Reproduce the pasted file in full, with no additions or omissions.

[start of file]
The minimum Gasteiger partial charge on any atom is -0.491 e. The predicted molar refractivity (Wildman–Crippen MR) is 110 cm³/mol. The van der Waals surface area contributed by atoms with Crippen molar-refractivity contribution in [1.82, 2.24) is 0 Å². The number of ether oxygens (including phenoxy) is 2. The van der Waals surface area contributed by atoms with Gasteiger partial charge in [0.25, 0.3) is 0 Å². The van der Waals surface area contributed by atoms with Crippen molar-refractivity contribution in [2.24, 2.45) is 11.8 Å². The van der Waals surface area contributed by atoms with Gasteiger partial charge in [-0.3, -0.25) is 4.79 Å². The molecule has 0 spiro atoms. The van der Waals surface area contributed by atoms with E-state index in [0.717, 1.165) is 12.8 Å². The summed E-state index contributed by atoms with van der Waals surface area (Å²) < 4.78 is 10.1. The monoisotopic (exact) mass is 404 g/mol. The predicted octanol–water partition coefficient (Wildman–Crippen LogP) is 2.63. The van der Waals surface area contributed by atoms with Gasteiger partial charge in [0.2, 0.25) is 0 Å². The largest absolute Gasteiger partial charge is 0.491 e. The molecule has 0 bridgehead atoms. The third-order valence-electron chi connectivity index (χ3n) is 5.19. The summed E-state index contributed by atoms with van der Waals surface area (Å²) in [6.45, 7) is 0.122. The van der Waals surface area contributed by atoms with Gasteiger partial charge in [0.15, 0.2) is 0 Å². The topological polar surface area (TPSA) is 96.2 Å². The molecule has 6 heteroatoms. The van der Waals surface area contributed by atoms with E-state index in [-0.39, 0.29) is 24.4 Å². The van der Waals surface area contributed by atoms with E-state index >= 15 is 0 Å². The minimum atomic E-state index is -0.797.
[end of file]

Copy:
The minimum Gasteiger partial charge on any atom is -0.491 e. The predicted molar refractivity (Wildman–Crippen MR) is 110 cm³/mol. The van der Waals surface area contributed by atoms with Crippen molar-refractivity contribution in [1.82, 2.24) is 0 Å². The number of ether oxygens (including phenoxy) is 2. The van der Waals surface area contributed by atoms with Gasteiger partial charge in [0.25, 0.3) is 0 Å². The van der Waals surface area contributed by atoms with Crippen molar-refractivity contribution in [2.24, 2.45) is 11.8 Å². The van der Waals surface area contributed by atoms with Gasteiger partial charge in [-0.3, -0.25) is 4.79 Å². The molecule has 0 spiro atoms. The van der Waals surface area contributed by atoms with E-state index in [0.717, 1.165) is 12.8 Å². The summed E-state index contributed by atoms with van der Waals surface area (Å²) < 4.78 is 10.1. The monoisotopic (exact) mass is 404 g/mol. The predicted octanol–water partition coefficient (Wildman–Crippen LogP) is 2.63. The van der Waals surface area contributed by atoms with Gasteiger partial charge in [0.2, 0.25) is 0 Å². The largest absolute Gasteiger partial charge is 0.491 e. The molecule has 0 bridgehead atoms. The third-order valence-electron chi connectivity index (χ3n) is 5.19. The summed E-state index contributed by atoms with van der Waals surface area (Å²) in [6.45, 7) is 0.122. The van der Waals surface area contributed by atoms with Gasteiger partial charge in [0.15, 0.2) is 0 Å². The topological polar surface area (TPSA) is 96.2 Å². The molecule has 6 heteroatoms. The van der Waals surface area contributed by atoms with E-state index in [-0.39, 0.29) is 24.4 Å². The van der Waals surface area contributed by atoms with E-state index >= 15 is 0 Å². The minimum atomic E-state index is -0.797.